The Wheel of Time Atlas: Cairhien

Cairhien is one of the largest and, until recently, one of the most powerful of the modern nations. It lies in the far east of the subcontinent, hard against the Spine of the World, and the largest pass through those mountains lies on Cairhien’s border, linking the Westlands to the Aiel Waste and the mysterious lands of Shara beyond. Cairhien itself is a land of squabbling nobles dominated by political intrigue taken to the extreme of an artform, known as the Game of Houses.


A map of the Kingdom of Cairhien. Please click for a larger version.


The origins of Cairhien lie in the Breaking of the World. Near the end of that period of chaotic upheaval, one well-organised band of survivors founded a city on the banks of a great river. This city became known as Al’cair’rahienallen, the “Hill of the Golden Dawn”. Just before the building of the city, a caravan of battered refugees sought shelter with the same band of survivors. They were given water and shelter before being allowed to pass onwards to the Jangai Pass and the Aiel Waste, becoming the ancestors of the modern Aiel.

Al’cair’rahienallen grew into a great city and then a kingdom, Almoren. Stretching from Haddon Mirk to north of Kinslayer’s Dagger and from the River Erinin to the Spine of the World, Almoren was a great and powerful kingdom. King Coerid Nasar brought Almoren into the Compact of the Ten Nations and it endured for over eight centuries until the eruption of the Trolloc Wars. Almoren was overrun and destroyed during the conflict.

Following the end of the war, Almoren’s former territory was divided between the kingdoms of Tova, Shandalle, Ileande, Hamarea and Khodomar. These nations endured in relative peace for over nine centuries until rise of the false Dragon, Guaire Amalasan, in Darmovan on the west coast of the continent, three thousand miles away. Amalasan’s armies swept eastwards across the southern nations in a tide of steel and fire, bringing almost half the continent under his rule before he launched an invasion of Khodomar in FY 943. King Artur Paendrag Tanreall, the youthful ruler of Shandalle, had already fought Amalasan to a standstill several times but had not managed to defeat him due to poor logistics and support from allies. This time, fighting much closer to home with stronger lines of supply and support, Artur “Hawkwing” (as he was already nicknamed) defeated Amalasan at the Battle of the Jolvaine Pass, in the Maraside Mountains. His Aes Sedai allies shielded and captured Amalasan and spirited him north to Tar Valon for gentling. Amalasan’s armies pursued and Hawkwing defeated in battle on the streets of Tar Valon itself.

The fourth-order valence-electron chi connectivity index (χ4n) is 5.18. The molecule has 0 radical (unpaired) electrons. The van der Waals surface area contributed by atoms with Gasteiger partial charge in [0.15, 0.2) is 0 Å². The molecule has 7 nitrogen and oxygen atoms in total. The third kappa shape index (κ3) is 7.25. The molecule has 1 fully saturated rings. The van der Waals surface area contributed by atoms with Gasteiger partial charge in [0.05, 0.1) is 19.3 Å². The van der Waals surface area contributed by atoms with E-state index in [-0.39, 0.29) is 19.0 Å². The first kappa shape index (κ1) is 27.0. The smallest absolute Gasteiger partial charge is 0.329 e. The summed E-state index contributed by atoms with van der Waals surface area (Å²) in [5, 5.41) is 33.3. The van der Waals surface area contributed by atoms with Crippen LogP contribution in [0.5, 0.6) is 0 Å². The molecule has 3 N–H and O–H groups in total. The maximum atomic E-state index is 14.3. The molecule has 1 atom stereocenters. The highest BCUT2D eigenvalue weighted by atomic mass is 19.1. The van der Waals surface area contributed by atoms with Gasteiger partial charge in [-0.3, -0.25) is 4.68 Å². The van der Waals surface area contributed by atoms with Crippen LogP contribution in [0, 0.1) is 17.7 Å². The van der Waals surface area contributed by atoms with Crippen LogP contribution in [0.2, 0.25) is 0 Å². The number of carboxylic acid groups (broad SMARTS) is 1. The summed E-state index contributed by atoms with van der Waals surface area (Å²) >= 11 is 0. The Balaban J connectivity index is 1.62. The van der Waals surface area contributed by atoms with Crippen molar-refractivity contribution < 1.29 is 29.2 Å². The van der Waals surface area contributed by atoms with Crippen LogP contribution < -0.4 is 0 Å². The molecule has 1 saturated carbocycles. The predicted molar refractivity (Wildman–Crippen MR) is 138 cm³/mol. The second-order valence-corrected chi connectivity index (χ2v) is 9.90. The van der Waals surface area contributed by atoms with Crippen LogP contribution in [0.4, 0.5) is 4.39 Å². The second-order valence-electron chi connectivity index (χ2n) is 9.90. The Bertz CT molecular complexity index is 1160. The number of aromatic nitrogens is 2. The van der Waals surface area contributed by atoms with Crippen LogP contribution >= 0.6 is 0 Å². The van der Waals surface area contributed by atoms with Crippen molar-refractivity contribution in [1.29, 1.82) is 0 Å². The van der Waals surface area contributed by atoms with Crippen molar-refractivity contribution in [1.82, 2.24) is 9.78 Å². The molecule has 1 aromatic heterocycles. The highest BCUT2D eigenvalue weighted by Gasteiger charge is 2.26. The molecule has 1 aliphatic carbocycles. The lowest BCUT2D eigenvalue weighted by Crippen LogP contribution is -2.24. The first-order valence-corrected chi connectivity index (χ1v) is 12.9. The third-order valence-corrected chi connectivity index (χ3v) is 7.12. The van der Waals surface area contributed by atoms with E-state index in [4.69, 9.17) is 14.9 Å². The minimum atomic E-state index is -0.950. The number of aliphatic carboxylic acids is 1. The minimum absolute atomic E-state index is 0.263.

The Aes Sedai were indebted to Hawkwing for their deliverance, to the utter fury of the Amyrlin Seat, a particularly vindictive sister of the Red Ajah known as Bonwhin Meraighdin. Bonwhin encouraged other nations to attack and destroy Hawkwing, starting with proud Tova, which bordered Shandalle to the east and held the great city of Cairhien (formerly Al’cair’rahienallen) as its capital. Hawkwing defeated Tova’s much larger army and captured the capital, forcing Tova to submit to his rule. Over the next twenty years, Hawkwing conquered all of the Westlands, uniting them into one empire.

Upon Hawkwing’s death in FY 994, the empire collapsed. A group of nobles seized control of Cairhien and held a great ball, declaring the refounding of Tova. They were brutally assassinated, sparking months of fierce fighting and intrigue. At the end of the process, Matraine Colmcille emerged as the first King of the Kingdom of Cairhien. Over the course of more than a century of warfare, Cairhien’s borders spread to approximately their modern boundaries.